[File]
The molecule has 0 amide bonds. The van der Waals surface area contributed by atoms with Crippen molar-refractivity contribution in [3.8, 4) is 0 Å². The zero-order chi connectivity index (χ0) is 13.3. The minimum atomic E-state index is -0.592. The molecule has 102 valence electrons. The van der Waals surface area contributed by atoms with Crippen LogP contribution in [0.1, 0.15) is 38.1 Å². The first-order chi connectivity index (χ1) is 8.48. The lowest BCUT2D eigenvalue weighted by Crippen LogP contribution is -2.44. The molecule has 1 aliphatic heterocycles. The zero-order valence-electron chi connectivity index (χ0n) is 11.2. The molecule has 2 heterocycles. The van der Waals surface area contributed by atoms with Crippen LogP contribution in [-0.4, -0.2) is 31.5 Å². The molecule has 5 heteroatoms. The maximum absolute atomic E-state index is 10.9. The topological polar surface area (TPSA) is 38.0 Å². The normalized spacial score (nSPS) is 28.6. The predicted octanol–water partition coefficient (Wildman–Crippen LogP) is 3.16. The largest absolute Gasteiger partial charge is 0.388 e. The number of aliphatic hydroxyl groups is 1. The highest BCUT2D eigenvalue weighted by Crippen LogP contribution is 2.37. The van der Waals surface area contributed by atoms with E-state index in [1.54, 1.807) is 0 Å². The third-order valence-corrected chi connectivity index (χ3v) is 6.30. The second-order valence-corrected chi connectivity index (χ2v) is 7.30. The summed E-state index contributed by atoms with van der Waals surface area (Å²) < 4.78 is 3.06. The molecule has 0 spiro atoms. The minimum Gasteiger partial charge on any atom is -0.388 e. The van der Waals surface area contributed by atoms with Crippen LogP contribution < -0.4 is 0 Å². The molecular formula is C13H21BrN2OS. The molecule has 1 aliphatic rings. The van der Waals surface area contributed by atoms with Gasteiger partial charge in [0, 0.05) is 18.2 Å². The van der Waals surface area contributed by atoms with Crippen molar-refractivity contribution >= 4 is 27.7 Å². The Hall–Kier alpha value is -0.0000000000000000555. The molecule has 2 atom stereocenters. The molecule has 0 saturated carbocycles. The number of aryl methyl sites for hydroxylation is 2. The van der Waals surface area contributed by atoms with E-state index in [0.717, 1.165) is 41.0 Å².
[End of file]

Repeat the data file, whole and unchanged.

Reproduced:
The molecule has 0 amide bonds. The van der Waals surface area contributed by atoms with Crippen molar-refractivity contribution in [3.8, 4) is 0 Å². The zero-order chi connectivity index (χ0) is 13.3. The minimum atomic E-state index is -0.592. The molecule has 102 valence electrons. The van der Waals surface area contributed by atoms with Crippen LogP contribution in [0.1, 0.15) is 38.1 Å². The first-order chi connectivity index (χ1) is 8.48. The lowest BCUT2D eigenvalue weighted by Crippen LogP contribution is -2.44. The molecule has 1 aliphatic heterocycles. The zero-order valence-electron chi connectivity index (χ0n) is 11.2. The molecule has 2 heterocycles. The van der Waals surface area contributed by atoms with Crippen LogP contribution in [-0.4, -0.2) is 31.5 Å². The molecule has 5 heteroatoms. The maximum absolute atomic E-state index is 10.9. The topological polar surface area (TPSA) is 38.0 Å². The normalized spacial score (nSPS) is 28.6. The predicted octanol–water partition coefficient (Wildman–Crippen LogP) is 3.16. The largest absolute Gasteiger partial charge is 0.388 e. The number of aliphatic hydroxyl groups is 1. The highest BCUT2D eigenvalue weighted by Crippen LogP contribution is 2.37. The van der Waals surface area contributed by atoms with E-state index in [1.54, 1.807) is 0 Å². The third-order valence-corrected chi connectivity index (χ3v) is 6.30. The second-order valence-corrected chi connectivity index (χ2v) is 7.30. The summed E-state index contributed by atoms with van der Waals surface area (Å²) < 4.78 is 3.06. The molecule has 0 spiro atoms. The minimum Gasteiger partial charge on any atom is -0.388 e. The van der Waals surface area contributed by atoms with Crippen LogP contribution < -0.4 is 0 Å². The molecular formula is C13H21BrN2OS. The molecule has 1 aliphatic rings. The van der Waals surface area contributed by atoms with Gasteiger partial charge in [0, 0.05) is 18.2 Å². The van der Waals surface area contributed by atoms with Crippen molar-refractivity contribution >= 4 is 27.7 Å². The Hall–Kier alpha value is -0.0000000000000000555. The molecule has 2 atom stereocenters. The molecule has 0 saturated carbocycles. The number of aryl methyl sites for hydroxylation is 2. The van der Waals surface area contributed by atoms with E-state index in [0.717, 1.165) is 41.0 Å².